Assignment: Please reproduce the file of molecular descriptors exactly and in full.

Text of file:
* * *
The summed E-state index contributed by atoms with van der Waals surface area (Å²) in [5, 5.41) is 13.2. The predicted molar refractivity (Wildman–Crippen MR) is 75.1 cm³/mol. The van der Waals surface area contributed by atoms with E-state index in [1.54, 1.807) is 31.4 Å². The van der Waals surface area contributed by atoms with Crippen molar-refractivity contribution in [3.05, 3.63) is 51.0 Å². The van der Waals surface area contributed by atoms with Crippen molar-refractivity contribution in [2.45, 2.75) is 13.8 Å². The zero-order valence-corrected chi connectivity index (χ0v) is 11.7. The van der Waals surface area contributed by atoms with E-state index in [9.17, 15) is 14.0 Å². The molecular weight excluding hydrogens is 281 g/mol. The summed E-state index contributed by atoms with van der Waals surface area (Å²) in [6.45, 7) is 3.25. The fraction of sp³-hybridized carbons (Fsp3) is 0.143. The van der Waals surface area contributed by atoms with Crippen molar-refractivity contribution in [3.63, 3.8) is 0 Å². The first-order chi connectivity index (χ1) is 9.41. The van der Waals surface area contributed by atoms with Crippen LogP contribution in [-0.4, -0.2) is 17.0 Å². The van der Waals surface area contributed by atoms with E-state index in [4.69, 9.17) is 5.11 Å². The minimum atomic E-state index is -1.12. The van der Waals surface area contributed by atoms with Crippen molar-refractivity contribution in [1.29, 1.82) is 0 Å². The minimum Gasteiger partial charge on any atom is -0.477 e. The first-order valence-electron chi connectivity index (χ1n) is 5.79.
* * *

The summed E-state index contributed by atoms with van der Waals surface area (Å²) in [5, 5.41) is 13.2. The predicted molar refractivity (Wildman–Crippen MR) is 75.1 cm³/mol. The van der Waals surface area contributed by atoms with E-state index in [1.54, 1.807) is 31.4 Å². The van der Waals surface area contributed by atoms with Crippen molar-refractivity contribution in [3.05, 3.63) is 51.0 Å². The van der Waals surface area contributed by atoms with Crippen molar-refractivity contribution in [2.45, 2.75) is 13.8 Å². The zero-order valence-corrected chi connectivity index (χ0v) is 11.7. The van der Waals surface area contributed by atoms with E-state index in [9.17, 15) is 14.0 Å². The molecular weight excluding hydrogens is 281 g/mol. The summed E-state index contributed by atoms with van der Waals surface area (Å²) in [6.45, 7) is 3.25. The fraction of sp³-hybridized carbons (Fsp3) is 0.143. The van der Waals surface area contributed by atoms with Crippen molar-refractivity contribution in [3.63, 3.8) is 0 Å². The first-order chi connectivity index (χ1) is 9.41. The van der Waals surface area contributed by atoms with Crippen LogP contribution in [-0.4, -0.2) is 17.0 Å². The van der Waals surface area contributed by atoms with E-state index in [4.69, 9.17) is 5.11 Å². The minimum atomic E-state index is -1.12. The van der Waals surface area contributed by atoms with Crippen molar-refractivity contribution in [1.29, 1.82) is 0 Å². The minimum Gasteiger partial charge on any atom is -0.477 e. The first-order valence-electron chi connectivity index (χ1n) is 5.79.